M.T.A. turns to Lockheed for security
(The following article by Sewell Chan was posted on the New York Times website on August 23.)
NEW YORK -- The Metropolitan Transportation Authority intends to announce today that it will pay up to $200 million to a team led by the Lockheed Martin Corporation, a major defense contractor, to create a surveillance and security system around major bridges, tunnels and train and subway stations.
According to people with knowledge of the talks who would not speak for attribution before the announcement, Lockheed Martin will lead a team of contractors in creating an "integrated electronic security system" that will include closed-circuit television cameras, motion detectors and "intelligent video" software that can automatically determine if a package has been left on a train or if a person is in a restricted area.
The deal is by far the biggest spending commitment so far in the authority's counterterrorism program, which has been hobbled by delays but was given new urgency after the London transit bombings last month. The authority's board approved a $591 million security plan in 2002, but as of last month, it had spent only a fraction of that sum. Now, officials say, most of the money will be committed or spent by the end of this year.
Other companies on the team led by Lockheed Martin will include Lenel Systems International, a security technology company based in Rochester; Arinc, a transportation communications firm in Annapolis, Md.; and Slattery Skanska, a unit of the big Swedish construction firm Skanska, according to the people with knowledge of the talks.
From 2001 to 2003, under the authority's former security director, Louis R. Anemone, officials conducted extensive reviews of potential threats, developed a list of especially vulnerable targets and began talks with a specialized Army unit.
After Mr. Anemone was fired in May 2003, in a dispute not directly related to security, the talks with the Army fell apart because, the authority said, the Army demanded too much control. For much of the last year, the entire security effort seemed to lose steam. But the authority's desire for military expertise has apparently endured. Lockheed Martin, which has 135,000 employees and is based in Bethesda, Md., works mostly with the Defense Department and does not have extensive experience in transit security. Its Transportation and Security Solutions business unit, which will lead the work in New York City, was created in June 2003.
"What Lockheed Martin does as a systems integrator is identify the best expertise and technology for the task at hand, and we bring that to the customer," a company spokeswoman, Anna DiPaola, said.
Several officials at Lockheed Martin - including Don Antonucci, the president of Transportation and Security Solutions, and Mark D. Bonatucci, a program director there - took part in the talks between the Army and the authority, according to a person who was part of those talks. They will now be overseeing the contract.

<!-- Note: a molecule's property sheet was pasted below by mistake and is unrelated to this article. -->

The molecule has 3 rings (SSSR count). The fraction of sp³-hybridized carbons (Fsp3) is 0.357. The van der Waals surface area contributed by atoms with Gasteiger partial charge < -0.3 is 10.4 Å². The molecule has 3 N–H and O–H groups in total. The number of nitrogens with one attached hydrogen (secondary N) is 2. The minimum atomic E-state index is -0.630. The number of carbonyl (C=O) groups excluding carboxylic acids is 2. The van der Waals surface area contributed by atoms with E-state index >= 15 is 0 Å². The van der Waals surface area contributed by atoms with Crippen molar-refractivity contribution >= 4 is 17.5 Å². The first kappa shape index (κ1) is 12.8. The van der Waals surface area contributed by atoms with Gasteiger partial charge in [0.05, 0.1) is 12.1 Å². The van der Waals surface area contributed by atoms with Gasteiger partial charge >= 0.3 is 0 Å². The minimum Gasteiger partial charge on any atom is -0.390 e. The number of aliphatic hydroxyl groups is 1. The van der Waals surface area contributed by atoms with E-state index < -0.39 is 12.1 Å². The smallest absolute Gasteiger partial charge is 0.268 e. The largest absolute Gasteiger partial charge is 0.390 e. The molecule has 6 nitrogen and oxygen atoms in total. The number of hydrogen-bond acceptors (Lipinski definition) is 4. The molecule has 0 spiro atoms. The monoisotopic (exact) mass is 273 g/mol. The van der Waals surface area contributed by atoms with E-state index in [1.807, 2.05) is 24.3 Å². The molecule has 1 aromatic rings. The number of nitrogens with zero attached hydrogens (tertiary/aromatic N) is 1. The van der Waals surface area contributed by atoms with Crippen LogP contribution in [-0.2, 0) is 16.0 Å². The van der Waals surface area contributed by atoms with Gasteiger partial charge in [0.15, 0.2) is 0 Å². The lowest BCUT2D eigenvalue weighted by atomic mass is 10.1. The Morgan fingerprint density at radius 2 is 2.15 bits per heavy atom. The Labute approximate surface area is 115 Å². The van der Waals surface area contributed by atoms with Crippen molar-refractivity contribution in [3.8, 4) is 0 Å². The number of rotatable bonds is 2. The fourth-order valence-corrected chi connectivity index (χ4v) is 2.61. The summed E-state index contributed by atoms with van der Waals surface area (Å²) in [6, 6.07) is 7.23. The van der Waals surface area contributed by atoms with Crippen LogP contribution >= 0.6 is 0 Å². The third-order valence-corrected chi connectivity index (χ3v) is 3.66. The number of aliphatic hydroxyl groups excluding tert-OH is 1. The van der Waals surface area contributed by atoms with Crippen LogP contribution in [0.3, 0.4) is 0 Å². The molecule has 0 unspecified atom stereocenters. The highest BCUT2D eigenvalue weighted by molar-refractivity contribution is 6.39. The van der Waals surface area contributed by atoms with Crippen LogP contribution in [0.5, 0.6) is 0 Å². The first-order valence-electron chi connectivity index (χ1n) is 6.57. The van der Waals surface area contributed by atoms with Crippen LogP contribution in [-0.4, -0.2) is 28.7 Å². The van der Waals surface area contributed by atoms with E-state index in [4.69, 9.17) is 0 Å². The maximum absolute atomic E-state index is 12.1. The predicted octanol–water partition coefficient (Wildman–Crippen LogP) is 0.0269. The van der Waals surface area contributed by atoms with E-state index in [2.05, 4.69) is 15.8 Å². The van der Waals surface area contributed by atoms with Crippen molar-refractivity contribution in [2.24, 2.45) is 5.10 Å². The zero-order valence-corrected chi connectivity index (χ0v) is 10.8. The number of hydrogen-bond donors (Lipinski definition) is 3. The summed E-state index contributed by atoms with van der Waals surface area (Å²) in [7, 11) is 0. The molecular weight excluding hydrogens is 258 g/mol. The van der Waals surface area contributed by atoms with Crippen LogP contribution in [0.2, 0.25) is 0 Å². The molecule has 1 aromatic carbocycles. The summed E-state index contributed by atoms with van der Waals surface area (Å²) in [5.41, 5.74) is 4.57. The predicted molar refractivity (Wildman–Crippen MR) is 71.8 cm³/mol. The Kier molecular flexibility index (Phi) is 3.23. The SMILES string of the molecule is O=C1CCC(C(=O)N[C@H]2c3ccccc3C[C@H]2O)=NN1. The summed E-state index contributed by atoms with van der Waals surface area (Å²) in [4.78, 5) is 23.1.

The unit, which has 2,200 employees, has focused on aviation, maritime and border issues. It has worked extensively for the Federal Aviation Administration, the National Archives and Records Administration, the Census Bureau and other federal agencies.
The deal, unlike most of the authority's contracts, has not been extensively discussed in public. The authority requested proposals from contractors on May 6, and bids were due on July 22. Three bids were submitted, according to the authority's spokesman, Tom Kelly.
The only official to discuss the request for proposals so far is Ashok Patel, program manager for security at M.T.A. Capital Construction, which handles big building projects, who was made available to reporters on July 11, four days after 56 people died in bombings in London.
At the time, Mr. Patel said this would be the first of two such contracts to be awarded. The second phase will involve measures to "harden" security throughout the transit system, he said, declining to specify a timeline.
The Lockheed Martin unit has been hired by the governments of Albania, New Zealand and Uzbekistan to work on air-traffic management or air-defense systems, according to its news releases. It has also worked on projects to visualize the location of aircraft at Spokane International Airport, in Washington, and to protect the facilities of the National Security Agency, the cryptologic and counterintelligence organization.
"All these defense firms have already, since the cold war, been diversifying," said Bruce Hoffman of the RAND Corporation, a research organization. "The public expectations for security are so high now that even avenues that may not have been pursued before have to be investigated."
Dr. Hoffman, an expert in counterterrorism, cautioned that neither cameras nor sensors would necessarily stop a determined attacker.
"One has to guard against over-optimism that there's one technological solution that will render us safe from terrorism, but we'd be foolish not to harness proven military technologies in a civilian environment."
Tuesday, August 23, 2005
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